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DMZ


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DMZvertigodc3.jpeg

 

Brian Wood (Demo, Local, Channel Zero) & artist Riccardo Burchelli are about 4 issues into a new Vertigo series, and I'm impressed - ive enjoyed Wood's writing style on both Demo and the one issue ive read so far of Local and Supermarket, but this one's standing above all that.

 

It takes a really interesting look at the war on terror, only its a few years into the future, and America's knee-deep in another civil war: specifically, Jersey & the coastline have seceded from the Union, while the boroughs remain within the United States of America - leaving the island of Manhattan a warzone inbetween the two, with a small, dying population that looks much more like Stalingrad than New York.

 

Matty's an intern cameraman whose sent in on an ambitous project to report on the urban war zone, but is quickly left as the crew's only survivor. He decides to remain on the island, however hellish, and tell the story of its people. This book is about that story, and what's become of America.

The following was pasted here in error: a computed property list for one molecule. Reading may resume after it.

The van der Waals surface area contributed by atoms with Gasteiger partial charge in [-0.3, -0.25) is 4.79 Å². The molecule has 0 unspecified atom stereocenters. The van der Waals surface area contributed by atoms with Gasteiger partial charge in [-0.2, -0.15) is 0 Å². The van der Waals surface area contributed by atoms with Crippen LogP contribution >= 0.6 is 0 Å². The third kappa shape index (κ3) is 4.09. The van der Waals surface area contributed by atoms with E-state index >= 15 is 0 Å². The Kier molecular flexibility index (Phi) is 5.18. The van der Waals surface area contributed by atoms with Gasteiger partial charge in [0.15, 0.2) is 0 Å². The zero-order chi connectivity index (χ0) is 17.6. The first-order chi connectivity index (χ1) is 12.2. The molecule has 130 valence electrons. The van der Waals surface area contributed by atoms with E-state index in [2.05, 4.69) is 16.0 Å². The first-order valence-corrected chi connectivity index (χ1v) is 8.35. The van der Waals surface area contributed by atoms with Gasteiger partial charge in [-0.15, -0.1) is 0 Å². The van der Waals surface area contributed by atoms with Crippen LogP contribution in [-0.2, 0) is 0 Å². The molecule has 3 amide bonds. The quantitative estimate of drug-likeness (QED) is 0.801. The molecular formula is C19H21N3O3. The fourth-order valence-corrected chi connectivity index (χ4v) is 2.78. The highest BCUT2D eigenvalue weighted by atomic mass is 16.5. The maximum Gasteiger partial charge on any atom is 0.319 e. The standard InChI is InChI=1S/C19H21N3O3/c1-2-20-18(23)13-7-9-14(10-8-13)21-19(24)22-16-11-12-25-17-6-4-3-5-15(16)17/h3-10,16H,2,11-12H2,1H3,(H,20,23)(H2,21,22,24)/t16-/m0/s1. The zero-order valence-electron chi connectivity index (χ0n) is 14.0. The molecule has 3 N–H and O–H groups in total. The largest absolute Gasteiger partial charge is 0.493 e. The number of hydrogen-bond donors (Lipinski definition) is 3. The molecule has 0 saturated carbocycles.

DMZ_page1.jpg

 

Wood's knocking these things out the park lately, and doing some great covers here as well. Im unfamiliar with Burchelli's previous works, but i like his art here - its gritty when it needs to be, and works for the actoin/war scenes as well, i think.

 

Newsarama has a great interview & interior art page here.

 

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  • 4 weeks later...

Cool - lemme knwo what you think, its Vertigo so you cant go wrong. Last issue was a cool stand-alone one about Matty's press pass and jacket being stolen, and those things all but keep him alive when roaming the more dangerous neighborhoods, so its a chase scene through sniper territory to get his gear back.

 

Man, i wasnt kidding in my pick of Wood for writer of the year - im not yet done with Channel Zero, but between that, this book, and a few others im gonna lump in here, im staning by him.